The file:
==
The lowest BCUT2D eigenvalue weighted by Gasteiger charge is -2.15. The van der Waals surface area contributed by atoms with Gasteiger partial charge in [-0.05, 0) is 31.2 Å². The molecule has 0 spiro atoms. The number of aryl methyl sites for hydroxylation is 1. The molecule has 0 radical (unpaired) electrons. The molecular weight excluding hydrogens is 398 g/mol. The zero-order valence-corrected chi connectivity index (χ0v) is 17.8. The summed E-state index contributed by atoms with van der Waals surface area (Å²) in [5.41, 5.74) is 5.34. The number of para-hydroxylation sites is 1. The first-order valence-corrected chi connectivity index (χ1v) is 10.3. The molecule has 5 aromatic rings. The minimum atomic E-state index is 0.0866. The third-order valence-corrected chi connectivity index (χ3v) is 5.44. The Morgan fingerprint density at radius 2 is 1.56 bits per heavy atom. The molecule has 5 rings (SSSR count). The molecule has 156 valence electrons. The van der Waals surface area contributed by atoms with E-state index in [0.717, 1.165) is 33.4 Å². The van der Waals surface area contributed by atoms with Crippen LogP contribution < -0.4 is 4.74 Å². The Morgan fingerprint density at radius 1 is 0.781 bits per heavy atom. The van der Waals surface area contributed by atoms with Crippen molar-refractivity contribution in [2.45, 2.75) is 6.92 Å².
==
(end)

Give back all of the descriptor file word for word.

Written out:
The lowest BCUT2D eigenvalue weighted by Gasteiger charge is -2.15. The van der Waals surface area contributed by atoms with Gasteiger partial charge in [-0.05, 0) is 31.2 Å². The molecule has 0 spiro atoms. The number of aryl methyl sites for hydroxylation is 1. The molecule has 0 radical (unpaired) electrons. The molecular weight excluding hydrogens is 398 g/mol. The zero-order valence-corrected chi connectivity index (χ0v) is 17.8. The summed E-state index contributed by atoms with van der Waals surface area (Å²) in [5.41, 5.74) is 5.34. The number of para-hydroxylation sites is 1. The first-order valence-corrected chi connectivity index (χ1v) is 10.3. The molecule has 5 aromatic rings. The minimum atomic E-state index is 0.0866. The third-order valence-corrected chi connectivity index (χ3v) is 5.44. The Morgan fingerprint density at radius 2 is 1.56 bits per heavy atom. The molecule has 5 rings (SSSR count). The molecule has 156 valence electrons. The van der Waals surface area contributed by atoms with E-state index in [0.717, 1.165) is 33.4 Å². The van der Waals surface area contributed by atoms with Crippen LogP contribution < -0.4 is 4.74 Å². The Morgan fingerprint density at radius 1 is 0.781 bits per heavy atom. The van der Waals surface area contributed by atoms with Crippen molar-refractivity contribution in [2.45, 2.75) is 6.92 Å².